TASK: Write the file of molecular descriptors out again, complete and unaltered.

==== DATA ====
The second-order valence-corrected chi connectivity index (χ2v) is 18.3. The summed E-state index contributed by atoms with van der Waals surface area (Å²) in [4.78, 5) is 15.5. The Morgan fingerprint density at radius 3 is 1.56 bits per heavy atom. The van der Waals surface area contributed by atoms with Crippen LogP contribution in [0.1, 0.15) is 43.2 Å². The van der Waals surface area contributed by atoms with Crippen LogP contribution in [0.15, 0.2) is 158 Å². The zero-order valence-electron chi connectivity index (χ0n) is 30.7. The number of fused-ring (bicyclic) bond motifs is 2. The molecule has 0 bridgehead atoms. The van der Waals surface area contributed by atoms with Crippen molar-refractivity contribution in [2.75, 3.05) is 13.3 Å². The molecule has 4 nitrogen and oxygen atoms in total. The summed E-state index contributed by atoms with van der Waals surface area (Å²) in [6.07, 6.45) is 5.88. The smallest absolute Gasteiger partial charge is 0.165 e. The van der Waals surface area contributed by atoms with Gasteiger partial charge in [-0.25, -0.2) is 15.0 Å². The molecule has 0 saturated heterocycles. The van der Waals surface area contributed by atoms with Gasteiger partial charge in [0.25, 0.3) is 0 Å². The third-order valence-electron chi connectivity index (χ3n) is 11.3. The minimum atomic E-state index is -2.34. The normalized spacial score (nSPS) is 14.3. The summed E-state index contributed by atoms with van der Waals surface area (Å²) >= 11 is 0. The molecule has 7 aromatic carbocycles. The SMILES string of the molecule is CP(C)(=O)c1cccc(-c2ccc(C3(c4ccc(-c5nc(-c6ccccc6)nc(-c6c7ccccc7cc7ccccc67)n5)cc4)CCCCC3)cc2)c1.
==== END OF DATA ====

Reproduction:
The second-order valence-corrected chi connectivity index (χ2v) is 18.3. The summed E-state index contributed by atoms with van der Waals surface area (Å²) in [4.78, 5) is 15.5. The Morgan fingerprint density at radius 3 is 1.56 bits per heavy atom. The van der Waals surface area contributed by atoms with Crippen LogP contribution in [0.1, 0.15) is 43.2 Å². The van der Waals surface area contributed by atoms with Crippen LogP contribution in [0.15, 0.2) is 158 Å². The zero-order valence-electron chi connectivity index (χ0n) is 30.7. The number of fused-ring (bicyclic) bond motifs is 2. The molecule has 0 bridgehead atoms. The van der Waals surface area contributed by atoms with Crippen molar-refractivity contribution in [2.75, 3.05) is 13.3 Å². The molecule has 4 nitrogen and oxygen atoms in total. The summed E-state index contributed by atoms with van der Waals surface area (Å²) in [6.07, 6.45) is 5.88. The smallest absolute Gasteiger partial charge is 0.165 e. The van der Waals surface area contributed by atoms with Gasteiger partial charge in [-0.25, -0.2) is 15.0 Å². The molecule has 0 saturated heterocycles. The van der Waals surface area contributed by atoms with Gasteiger partial charge in [0.25, 0.3) is 0 Å². The third-order valence-electron chi connectivity index (χ3n) is 11.3. The minimum atomic E-state index is -2.34. The normalized spacial score (nSPS) is 14.3. The summed E-state index contributed by atoms with van der Waals surface area (Å²) >= 11 is 0. The molecule has 7 aromatic carbocycles. The SMILES string of the molecule is CP(C)(=O)c1cccc(-c2ccc(C3(c4ccc(-c5nc(-c6ccccc6)nc(-c6c7ccccc7cc7ccccc67)n5)cc4)CCCCC3)cc2)c1.